Obsessed with food? 10 ways to change this
Written by listed counsellor/psychotherapist: Harriet Frew
7th September, 20160 Comments
Maybe thoughts about food fill up your head all day long? Rather than thinking about the piece of work you are doing or the weekend get together, you are contemplating the next meal or snack, the next opportunity to eat, or you are chastising yourself for food you wish you hadn’t eaten earlier today. It is not a comfortable musing about the tastiness of food, but rather a distracting obsession, that unwittingly permeates continuously through your head.
- ‘What I am going to eat next?’
- ‘Will I be able to stop once I start?’
- ‘Have I eaten too much?’
- ‘Can I eat this with no-one noticing?’
- ‘Will this make me fat?’
- ‘How many calories in this?’
- ‘Is this healthy or clean enough?’
- ‘Those biscuits are calling to me from the cupboard’.
Why, you wonder, does this food preoccupation exist?
You have likely dieted in the past
I do not think I have met a client yet who describes this problem, who has not at some point dieted; restricted food; not eaten enough; been a bit too super-healthy or had strict rules around eating – whatever you want to call it. Once you put your body into deprivation mode and then override natural hunger signals, you start to lose touch with your body. Rather than listening to when you are hungry and then eating, you have adopted rules instead. You no longer trust your body and it is understandably then hard to make decisions around eating.
What we learn from starvation studies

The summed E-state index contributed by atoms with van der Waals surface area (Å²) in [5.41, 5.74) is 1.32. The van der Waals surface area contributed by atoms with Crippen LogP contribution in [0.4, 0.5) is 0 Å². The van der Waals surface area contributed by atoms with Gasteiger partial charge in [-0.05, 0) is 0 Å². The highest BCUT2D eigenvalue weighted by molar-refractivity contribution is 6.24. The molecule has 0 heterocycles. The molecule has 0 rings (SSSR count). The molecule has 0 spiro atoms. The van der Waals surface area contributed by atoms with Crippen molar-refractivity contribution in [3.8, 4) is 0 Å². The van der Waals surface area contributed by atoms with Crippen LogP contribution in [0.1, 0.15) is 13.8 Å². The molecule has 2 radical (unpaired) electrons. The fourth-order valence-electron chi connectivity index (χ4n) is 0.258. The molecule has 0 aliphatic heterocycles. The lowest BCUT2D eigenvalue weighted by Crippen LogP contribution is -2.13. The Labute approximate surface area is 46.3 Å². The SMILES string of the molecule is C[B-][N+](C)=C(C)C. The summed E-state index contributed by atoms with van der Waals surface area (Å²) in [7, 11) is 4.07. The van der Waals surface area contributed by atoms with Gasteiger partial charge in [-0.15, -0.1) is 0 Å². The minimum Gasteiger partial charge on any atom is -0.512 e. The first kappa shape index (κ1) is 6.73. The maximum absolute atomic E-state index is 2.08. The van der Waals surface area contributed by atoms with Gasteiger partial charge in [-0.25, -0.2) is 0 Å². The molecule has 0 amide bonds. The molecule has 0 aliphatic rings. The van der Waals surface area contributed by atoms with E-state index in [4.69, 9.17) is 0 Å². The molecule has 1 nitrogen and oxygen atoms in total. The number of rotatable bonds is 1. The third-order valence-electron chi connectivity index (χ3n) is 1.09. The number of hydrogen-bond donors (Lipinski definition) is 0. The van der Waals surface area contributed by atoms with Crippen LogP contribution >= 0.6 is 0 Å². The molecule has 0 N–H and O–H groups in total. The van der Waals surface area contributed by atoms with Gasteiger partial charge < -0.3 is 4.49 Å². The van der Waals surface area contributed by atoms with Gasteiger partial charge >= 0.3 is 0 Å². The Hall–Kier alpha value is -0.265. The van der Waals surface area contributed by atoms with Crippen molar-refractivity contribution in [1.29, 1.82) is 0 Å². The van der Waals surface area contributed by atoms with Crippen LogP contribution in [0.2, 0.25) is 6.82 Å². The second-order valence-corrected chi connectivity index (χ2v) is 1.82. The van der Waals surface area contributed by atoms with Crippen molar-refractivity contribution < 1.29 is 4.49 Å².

We also know from starvation studies that, when food is limited, people become extremely preoccupied with it. They day-dream about food all day; they might start to hoard food or binge; they cut food up into very small pieces and take hours to consume it. Starving is the extreme, but any food deprivation will bring similar results even if on a milder scale and usually is accompanied with a strong preoccupation with food.
The hangover effect from dieting
Even once you stop dieting and try to eat normally again, your relationship with food has now changed. Pre-dieting, food was probably just food; now, your thinking around food has undergone a dramatic shift. You have unconsciously developed an ‘eating problem mindset’. Cake (or whatever food you consider to be ‘bad’) is now evil, guilt-ridden, fattening, unhealthy and full-of-sugar, rather than just an enjoyable food. Therefore, it is hard to eat cake without lashings of judgement and feelings of failure, guilt and inadequacy. Your self-worth has become intrinsically linked with what you eat. You have unconsciously set yourself a standard that is difficult to win at. Who can eat a perfect meal plan and sustain this over time?
10 ways to stop food obsession
1. NO DIETS. Recognise that another diet or super strict food plan is an unlikely sustainable solution. Getting rid of a food obsession involves starting to listen to your body again and then responding to signals of hunger and fullness. If you haven’t been in tune with your hunger for a while, tuning back in again will take a bit of time. It might also feel scary and hard to trust. Be patient and seek support if needed.
2. BLOOD SUGAR. Regular eating with three meals and three snacks can help keep blood sugar stable through the day. Have foods available that are nutritious and enjoyable, including protein, good fats and slow release carbohydrates in the meal plan. Having a general structure of eating in place will provide a good foundation as you begin to tune into your body’s natural hunger signals again.